Kenya Commercial Bank is considering opening shop in Ethiopia- one of Africa’s highly populated countries that did not have any foreign bank operating on its territory.
KCB believes that the ongoing reforms in neighbouring Ethiopia will lead to a more open market.
“We are looking at either partnering with an existing institution or setting up afresh as has been our regional expansion experience. It is the market we are looking at as a key growth area in the next level of our regional expansion,” KCB said.
Ethiopia has been closed to foreigners and available statistics show that less than 15 per cent of its 100 million people has access to a bank account.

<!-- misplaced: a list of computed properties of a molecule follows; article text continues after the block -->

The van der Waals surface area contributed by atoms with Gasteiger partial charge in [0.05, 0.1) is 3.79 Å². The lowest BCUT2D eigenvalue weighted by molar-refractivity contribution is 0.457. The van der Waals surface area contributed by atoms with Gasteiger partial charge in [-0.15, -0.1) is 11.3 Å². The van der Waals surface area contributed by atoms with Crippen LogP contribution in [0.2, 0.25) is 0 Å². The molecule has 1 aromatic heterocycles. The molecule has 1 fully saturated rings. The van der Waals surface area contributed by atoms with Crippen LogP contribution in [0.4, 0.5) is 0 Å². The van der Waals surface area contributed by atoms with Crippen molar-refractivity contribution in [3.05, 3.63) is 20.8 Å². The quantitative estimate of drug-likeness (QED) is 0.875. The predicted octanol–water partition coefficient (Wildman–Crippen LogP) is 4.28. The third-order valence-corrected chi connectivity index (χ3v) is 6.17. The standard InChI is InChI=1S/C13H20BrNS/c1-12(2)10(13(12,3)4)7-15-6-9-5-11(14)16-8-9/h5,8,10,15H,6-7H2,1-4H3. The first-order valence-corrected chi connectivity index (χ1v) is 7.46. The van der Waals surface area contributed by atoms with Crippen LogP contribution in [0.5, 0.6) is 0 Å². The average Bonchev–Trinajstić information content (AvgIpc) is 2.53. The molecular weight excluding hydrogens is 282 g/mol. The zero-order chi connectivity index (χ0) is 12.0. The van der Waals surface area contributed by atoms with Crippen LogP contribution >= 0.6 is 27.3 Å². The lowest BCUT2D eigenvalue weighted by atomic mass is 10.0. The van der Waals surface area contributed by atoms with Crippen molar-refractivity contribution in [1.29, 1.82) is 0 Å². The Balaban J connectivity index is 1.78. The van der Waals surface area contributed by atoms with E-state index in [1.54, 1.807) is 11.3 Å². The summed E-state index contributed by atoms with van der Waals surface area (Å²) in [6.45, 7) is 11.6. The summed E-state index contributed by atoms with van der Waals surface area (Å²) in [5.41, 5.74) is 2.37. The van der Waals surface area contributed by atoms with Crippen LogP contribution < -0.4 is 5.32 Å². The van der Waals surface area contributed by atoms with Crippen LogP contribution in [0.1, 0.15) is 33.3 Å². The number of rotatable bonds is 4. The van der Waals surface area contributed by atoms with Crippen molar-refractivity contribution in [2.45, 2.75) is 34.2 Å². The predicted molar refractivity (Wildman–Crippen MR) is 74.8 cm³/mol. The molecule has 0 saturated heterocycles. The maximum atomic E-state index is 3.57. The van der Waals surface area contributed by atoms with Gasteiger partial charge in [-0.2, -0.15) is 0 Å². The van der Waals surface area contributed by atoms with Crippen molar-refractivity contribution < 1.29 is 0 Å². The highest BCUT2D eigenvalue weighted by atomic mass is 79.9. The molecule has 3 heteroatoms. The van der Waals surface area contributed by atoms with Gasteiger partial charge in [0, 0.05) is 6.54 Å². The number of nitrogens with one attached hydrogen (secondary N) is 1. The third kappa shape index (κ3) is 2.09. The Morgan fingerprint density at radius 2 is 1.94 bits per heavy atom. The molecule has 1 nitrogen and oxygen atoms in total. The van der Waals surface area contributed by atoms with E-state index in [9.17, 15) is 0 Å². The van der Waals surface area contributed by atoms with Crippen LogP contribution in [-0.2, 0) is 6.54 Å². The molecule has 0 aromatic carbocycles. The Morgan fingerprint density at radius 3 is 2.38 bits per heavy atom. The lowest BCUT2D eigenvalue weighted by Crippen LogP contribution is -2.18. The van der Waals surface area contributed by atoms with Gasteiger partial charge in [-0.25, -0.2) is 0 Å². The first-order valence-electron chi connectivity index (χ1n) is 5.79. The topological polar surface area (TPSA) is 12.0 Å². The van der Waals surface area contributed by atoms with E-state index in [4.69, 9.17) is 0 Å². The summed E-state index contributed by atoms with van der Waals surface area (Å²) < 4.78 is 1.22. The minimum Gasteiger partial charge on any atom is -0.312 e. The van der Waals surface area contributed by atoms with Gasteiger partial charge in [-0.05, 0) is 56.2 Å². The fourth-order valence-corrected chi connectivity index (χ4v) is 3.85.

There are 18 banks which are State-owned and Ethiopia government had maintained a tight lid on its financial services sector, keeping out foreigners.
Ecobank in 2013 estimated that Ethiopia’s unbanked population stood at 80 million, making it attractive to Kenyan banks.
Meanwhile another Kenyan firm Safaricom is also expected to set foot in Kenya to propel its flagship mobile money transfer services code named Mpesa.
Ethio Telecom in May this year agreed to allow some local firms to provide Internet services through its infrastructure, a move that allowed competition as well as expanded the data market. Analysts say Safaricom’s entry into Ethiopia would significantly boost its revenues.
“If confirmed, this is an important positive for Safaricom, and would offer an important upside on M-Pesa revenue growth numbers based on the number of subscribers it registers in the 100 million market,” Standard Investment Bank said in a research note.